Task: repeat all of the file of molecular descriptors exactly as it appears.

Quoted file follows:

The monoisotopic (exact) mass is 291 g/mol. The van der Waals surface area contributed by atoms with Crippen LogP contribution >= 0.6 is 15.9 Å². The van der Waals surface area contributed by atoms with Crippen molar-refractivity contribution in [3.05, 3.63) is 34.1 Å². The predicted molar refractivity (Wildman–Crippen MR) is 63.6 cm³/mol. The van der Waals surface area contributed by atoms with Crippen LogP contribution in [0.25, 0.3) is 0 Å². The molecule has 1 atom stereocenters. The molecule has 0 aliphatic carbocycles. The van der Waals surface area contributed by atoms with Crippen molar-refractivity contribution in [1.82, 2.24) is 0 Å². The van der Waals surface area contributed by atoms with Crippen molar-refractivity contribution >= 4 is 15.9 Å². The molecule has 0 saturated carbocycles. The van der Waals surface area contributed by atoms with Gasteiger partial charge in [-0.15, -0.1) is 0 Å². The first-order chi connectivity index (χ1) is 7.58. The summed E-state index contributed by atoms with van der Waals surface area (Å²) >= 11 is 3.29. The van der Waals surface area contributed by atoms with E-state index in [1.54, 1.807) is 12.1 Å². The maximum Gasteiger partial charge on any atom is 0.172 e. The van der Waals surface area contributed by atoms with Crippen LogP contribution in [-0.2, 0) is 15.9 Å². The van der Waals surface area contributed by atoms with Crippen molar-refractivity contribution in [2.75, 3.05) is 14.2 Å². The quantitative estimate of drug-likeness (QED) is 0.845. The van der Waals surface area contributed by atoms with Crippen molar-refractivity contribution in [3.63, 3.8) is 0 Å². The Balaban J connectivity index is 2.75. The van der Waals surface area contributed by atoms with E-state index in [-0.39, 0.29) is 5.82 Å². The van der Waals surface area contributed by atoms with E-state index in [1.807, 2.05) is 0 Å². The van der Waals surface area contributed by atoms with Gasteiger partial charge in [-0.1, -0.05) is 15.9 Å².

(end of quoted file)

The monoisotopic (exact) mass is 291 g/mol. The van der Waals surface area contributed by atoms with Crippen LogP contribution >= 0.6 is 15.9 Å². The van der Waals surface area contributed by atoms with Crippen molar-refractivity contribution in [3.05, 3.63) is 34.1 Å². The predicted molar refractivity (Wildman–Crippen MR) is 63.6 cm³/mol. The van der Waals surface area contributed by atoms with Crippen LogP contribution in [0.25, 0.3) is 0 Å². The molecule has 1 atom stereocenters. The molecule has 0 aliphatic carbocycles. The van der Waals surface area contributed by atoms with Crippen molar-refractivity contribution in [1.82, 2.24) is 0 Å². The van der Waals surface area contributed by atoms with Crippen molar-refractivity contribution >= 4 is 15.9 Å². The molecule has 0 saturated carbocycles. The van der Waals surface area contributed by atoms with Gasteiger partial charge in [-0.15, -0.1) is 0 Å². The first-order chi connectivity index (χ1) is 7.58. The summed E-state index contributed by atoms with van der Waals surface area (Å²) >= 11 is 3.29. The van der Waals surface area contributed by atoms with E-state index in [1.54, 1.807) is 12.1 Å². The maximum Gasteiger partial charge on any atom is 0.172 e. The van der Waals surface area contributed by atoms with Crippen LogP contribution in [-0.2, 0) is 15.9 Å². The van der Waals surface area contributed by atoms with Crippen molar-refractivity contribution in [2.75, 3.05) is 14.2 Å². The quantitative estimate of drug-likeness (QED) is 0.845. The van der Waals surface area contributed by atoms with Crippen molar-refractivity contribution in [3.63, 3.8) is 0 Å². The Balaban J connectivity index is 2.75. The van der Waals surface area contributed by atoms with E-state index in [-0.39, 0.29) is 5.82 Å². The van der Waals surface area contributed by atoms with E-state index in [1.807, 2.05) is 0 Å². The van der Waals surface area contributed by atoms with Gasteiger partial charge in [-0.1, -0.05) is 15.9 Å².